Shelter Pets of the Day

Since we had some success getting offers to help with the mama Pitbull and her pups and Charlotte and the Wilburettes last week, I asked MAS shelter director Matthew Pepper if there were any more pregnant or nursing pets at the shelter we might be able to help spread the word about.  He sent me the following:

Here is a momma and her 4 kittens.  They are SWEET, absolute lovers.  I will point out that 2 of the kittens show some indicators of possible issues (maybe an ear infection maybe something else we will have our veterinarian look at them closer but nothing at this point that would preclude rescue).

Pictured with the momma and her 4 kittens here are Animal Care Technicians Glenn Andrews and Melissa South.


Let’s share the good news that there is a family of friendly cats – my favorite kind – at MAS who need a ticket out of the shelter.

Memphis Animal Services
3456 Tchulahoma Road
Memphis, TN 38118
Phone: (901) 362-5310
TTY: (901) 576-6501

When calling the shelter regarding this kitteh famileh, please refer to ID #A225224-A225228.

This shelter’s kill rate is 77%.

20 thoughts on “Shelter Pets of the Day

    1. This is what Mr. Pepper said in the e-mail: “The key for us is to get them out as soon as possible so perhaps we could shoot for trying to find something in the by early next week.”

  1. Well…Easter weekend. Hm. If I were marketing these guys, I’d be giving them cutsie names like Eggbert, Cottontail, Hoppy, Lambkins and maybe call the mom Beatrix…

    I’d put their names on little colored egg-shaped papers on the cage. And maybe a bright green or yellow towel on the floor of the cage.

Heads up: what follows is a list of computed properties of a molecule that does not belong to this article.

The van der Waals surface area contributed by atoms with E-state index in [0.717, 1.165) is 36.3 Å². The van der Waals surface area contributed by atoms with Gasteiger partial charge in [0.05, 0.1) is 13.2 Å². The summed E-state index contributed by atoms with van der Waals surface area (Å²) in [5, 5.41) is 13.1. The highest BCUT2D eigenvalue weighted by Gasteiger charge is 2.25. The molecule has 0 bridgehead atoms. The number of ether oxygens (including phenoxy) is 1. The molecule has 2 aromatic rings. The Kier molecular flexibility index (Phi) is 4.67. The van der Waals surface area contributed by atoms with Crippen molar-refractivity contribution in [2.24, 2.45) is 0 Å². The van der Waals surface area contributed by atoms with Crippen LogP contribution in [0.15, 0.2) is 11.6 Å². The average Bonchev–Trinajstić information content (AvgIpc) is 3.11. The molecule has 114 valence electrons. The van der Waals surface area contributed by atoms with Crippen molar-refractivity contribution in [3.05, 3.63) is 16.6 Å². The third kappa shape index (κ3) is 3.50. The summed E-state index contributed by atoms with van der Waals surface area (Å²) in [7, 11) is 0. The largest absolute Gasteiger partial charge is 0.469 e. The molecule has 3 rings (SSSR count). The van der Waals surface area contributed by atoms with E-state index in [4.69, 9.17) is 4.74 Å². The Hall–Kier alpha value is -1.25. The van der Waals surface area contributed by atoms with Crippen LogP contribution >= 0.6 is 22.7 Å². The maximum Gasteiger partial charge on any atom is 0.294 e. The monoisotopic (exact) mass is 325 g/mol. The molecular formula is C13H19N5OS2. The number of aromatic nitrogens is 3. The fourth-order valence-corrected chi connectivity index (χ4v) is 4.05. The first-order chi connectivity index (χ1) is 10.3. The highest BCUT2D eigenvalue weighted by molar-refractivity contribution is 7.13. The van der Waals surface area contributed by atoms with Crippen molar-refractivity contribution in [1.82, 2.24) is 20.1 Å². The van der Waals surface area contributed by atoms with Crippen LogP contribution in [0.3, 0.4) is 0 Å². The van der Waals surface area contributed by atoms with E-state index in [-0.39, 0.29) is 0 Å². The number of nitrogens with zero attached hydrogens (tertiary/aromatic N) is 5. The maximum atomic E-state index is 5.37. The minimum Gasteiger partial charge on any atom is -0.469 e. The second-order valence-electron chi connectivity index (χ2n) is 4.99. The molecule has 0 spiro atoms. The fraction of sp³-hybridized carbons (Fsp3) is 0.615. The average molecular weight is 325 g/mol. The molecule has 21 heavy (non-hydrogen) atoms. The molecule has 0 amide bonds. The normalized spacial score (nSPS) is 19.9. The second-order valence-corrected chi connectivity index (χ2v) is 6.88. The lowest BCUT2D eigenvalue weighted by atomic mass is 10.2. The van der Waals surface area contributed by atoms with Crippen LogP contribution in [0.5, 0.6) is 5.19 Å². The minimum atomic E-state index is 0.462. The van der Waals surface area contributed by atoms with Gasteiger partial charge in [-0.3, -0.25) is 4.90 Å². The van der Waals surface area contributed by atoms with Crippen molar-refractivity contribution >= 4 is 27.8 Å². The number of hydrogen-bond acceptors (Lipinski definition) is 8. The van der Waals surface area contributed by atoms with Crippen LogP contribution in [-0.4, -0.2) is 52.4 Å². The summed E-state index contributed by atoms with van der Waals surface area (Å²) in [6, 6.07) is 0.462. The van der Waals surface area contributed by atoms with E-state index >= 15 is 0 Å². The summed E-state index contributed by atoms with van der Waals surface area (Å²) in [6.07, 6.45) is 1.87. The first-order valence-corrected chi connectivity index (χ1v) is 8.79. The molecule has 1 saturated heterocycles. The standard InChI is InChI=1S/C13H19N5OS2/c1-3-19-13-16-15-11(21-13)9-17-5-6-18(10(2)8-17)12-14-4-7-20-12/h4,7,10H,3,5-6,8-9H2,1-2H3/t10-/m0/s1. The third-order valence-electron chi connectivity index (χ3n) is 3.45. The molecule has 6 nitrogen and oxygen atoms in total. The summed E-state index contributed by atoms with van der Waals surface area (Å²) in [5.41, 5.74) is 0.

2. I was at MAS volunteering when these precious babies were brought in. They have beautiful markings and are sweeties.
    The 2 that may have an issue have little “tics” the best way to describe appear healthy other than that. Momma appears young. They have her as a yr old…I’m thinking younger ??

  3. Here is one I got in an email today. The picture that came with it is of an absolutely beautiful shepherd/mix. Gorgeous dog. Hopefully someone can help him.

    This Shepherd/x came in with a badly injured leg. No owner can be found. The leg had been treated in the past at a vet office and it was bandaged, and now the leg needs medical care way beyond what the shelter can offer. The shelter will be closed tomorrow, and the vet has determined the dog needs to be out of the shelter by 7 closing time. It would be inhumane to keep him here. He needs to be seen at a vet clinic to assess the injury. He evidently had been hit by a car.

    His id number is 225172. He is a boy……heartworm positive……..3 years old as a guess. He is incredibly sweet as you can see in the pictures. During all the bandage removal and cleaning of the injury he was sweet as pie.

    If anyone can help this boy, call Terry Gipson at the shelter at 363-1416. He has to have help before the shelter closes at 7.

    1. A dog with a bandage on the leg has an owner. Knowing that this dog has an owner, can’t the shelter provide some palliative care, short-term while the owner is located? Why do rescuers have to scramble to get him out within hours when there is obviously an owner?

      1. Oh good! Thank you, Ona! Hopefully, they’ll be able to get him some care until they can locate the owner. Someone put money into him and is likely looking for him right now…

  4. This dog was just picked up from my house. I brought him home as his rescue could not get to the shelter before 7. He is heartworm positive and had not been neutered. :-( He was picked up having been hit by a car in south Memphis near a fire station. He was picked up injured at night and taken to the Animal Emergency Hospital by the Memphis Shelter ACO as there was no vet at the shelter at the time. This is standard procedure for injured animals picked up at night. His leg was originally bandaged at the AEC then the dog was taken to the shelter. In changing his dressing today it was determined that he needed further vetting than the shelter is able to offer. We are grateful that we could find him the help he needed in a timely manner.